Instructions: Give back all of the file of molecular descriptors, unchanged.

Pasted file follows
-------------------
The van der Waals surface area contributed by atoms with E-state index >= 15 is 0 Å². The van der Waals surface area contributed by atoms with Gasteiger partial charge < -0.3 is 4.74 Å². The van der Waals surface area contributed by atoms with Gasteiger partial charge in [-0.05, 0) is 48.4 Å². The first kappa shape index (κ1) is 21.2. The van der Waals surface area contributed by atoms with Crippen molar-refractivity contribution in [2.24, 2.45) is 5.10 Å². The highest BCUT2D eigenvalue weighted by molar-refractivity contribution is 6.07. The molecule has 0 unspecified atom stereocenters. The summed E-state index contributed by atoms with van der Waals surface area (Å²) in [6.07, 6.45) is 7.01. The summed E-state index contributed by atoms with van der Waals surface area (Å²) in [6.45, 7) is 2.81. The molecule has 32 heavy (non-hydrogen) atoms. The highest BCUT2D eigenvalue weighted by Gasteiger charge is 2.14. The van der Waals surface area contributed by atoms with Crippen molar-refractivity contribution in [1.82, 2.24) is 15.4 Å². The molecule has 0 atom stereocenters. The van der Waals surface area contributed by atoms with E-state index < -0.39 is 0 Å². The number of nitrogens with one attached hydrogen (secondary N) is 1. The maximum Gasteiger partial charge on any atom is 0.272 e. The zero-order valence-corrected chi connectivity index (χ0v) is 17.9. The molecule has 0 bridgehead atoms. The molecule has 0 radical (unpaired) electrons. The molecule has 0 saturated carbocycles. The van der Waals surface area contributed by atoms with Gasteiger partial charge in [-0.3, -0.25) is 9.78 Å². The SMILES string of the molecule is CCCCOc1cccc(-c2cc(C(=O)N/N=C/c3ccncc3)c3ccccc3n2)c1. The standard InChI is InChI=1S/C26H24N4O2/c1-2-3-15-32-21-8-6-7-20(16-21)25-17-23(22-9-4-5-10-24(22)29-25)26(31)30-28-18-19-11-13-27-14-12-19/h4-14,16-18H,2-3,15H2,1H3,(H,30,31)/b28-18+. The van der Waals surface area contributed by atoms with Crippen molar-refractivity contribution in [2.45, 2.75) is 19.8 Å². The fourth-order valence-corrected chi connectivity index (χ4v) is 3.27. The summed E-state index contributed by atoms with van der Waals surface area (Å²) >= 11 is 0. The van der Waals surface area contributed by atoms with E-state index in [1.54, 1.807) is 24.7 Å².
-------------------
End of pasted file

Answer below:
The van der Waals surface area contributed by atoms with E-state index >= 15 is 0 Å². The van der Waals surface area contributed by atoms with Gasteiger partial charge < -0.3 is 4.74 Å². The van der Waals surface area contributed by atoms with Gasteiger partial charge in [-0.05, 0) is 48.4 Å². The first kappa shape index (κ1) is 21.2. The van der Waals surface area contributed by atoms with Crippen molar-refractivity contribution in [2.24, 2.45) is 5.10 Å². The highest BCUT2D eigenvalue weighted by molar-refractivity contribution is 6.07. The molecule has 0 unspecified atom stereocenters. The summed E-state index contributed by atoms with van der Waals surface area (Å²) in [6.07, 6.45) is 7.01. The summed E-state index contributed by atoms with van der Waals surface area (Å²) in [6.45, 7) is 2.81. The molecule has 32 heavy (non-hydrogen) atoms. The highest BCUT2D eigenvalue weighted by Gasteiger charge is 2.14. The van der Waals surface area contributed by atoms with Crippen molar-refractivity contribution in [1.82, 2.24) is 15.4 Å². The molecule has 0 atom stereocenters. The van der Waals surface area contributed by atoms with E-state index < -0.39 is 0 Å². The number of nitrogens with one attached hydrogen (secondary N) is 1. The maximum Gasteiger partial charge on any atom is 0.272 e. The zero-order valence-corrected chi connectivity index (χ0v) is 17.9. The molecule has 0 bridgehead atoms. The molecule has 0 radical (unpaired) electrons. The molecule has 0 saturated carbocycles. The van der Waals surface area contributed by atoms with Gasteiger partial charge in [-0.3, -0.25) is 9.78 Å². The SMILES string of the molecule is CCCCOc1cccc(-c2cc(C(=O)N/N=C/c3ccncc3)c3ccccc3n2)c1. The standard InChI is InChI=1S/C26H24N4O2/c1-2-3-15-32-21-8-6-7-20(16-21)25-17-23(22-9-4-5-10-24(22)29-25)26(31)30-28-18-19-11-13-27-14-12-19/h4-14,16-18H,2-3,15H2,1H3,(H,30,31)/b28-18+. The van der Waals surface area contributed by atoms with Crippen molar-refractivity contribution in [2.45, 2.75) is 19.8 Å². The fourth-order valence-corrected chi connectivity index (χ4v) is 3.27. The summed E-state index contributed by atoms with van der Waals surface area (Å²) >= 11 is 0. The van der Waals surface area contributed by atoms with E-state index in [1.54, 1.807) is 24.7 Å².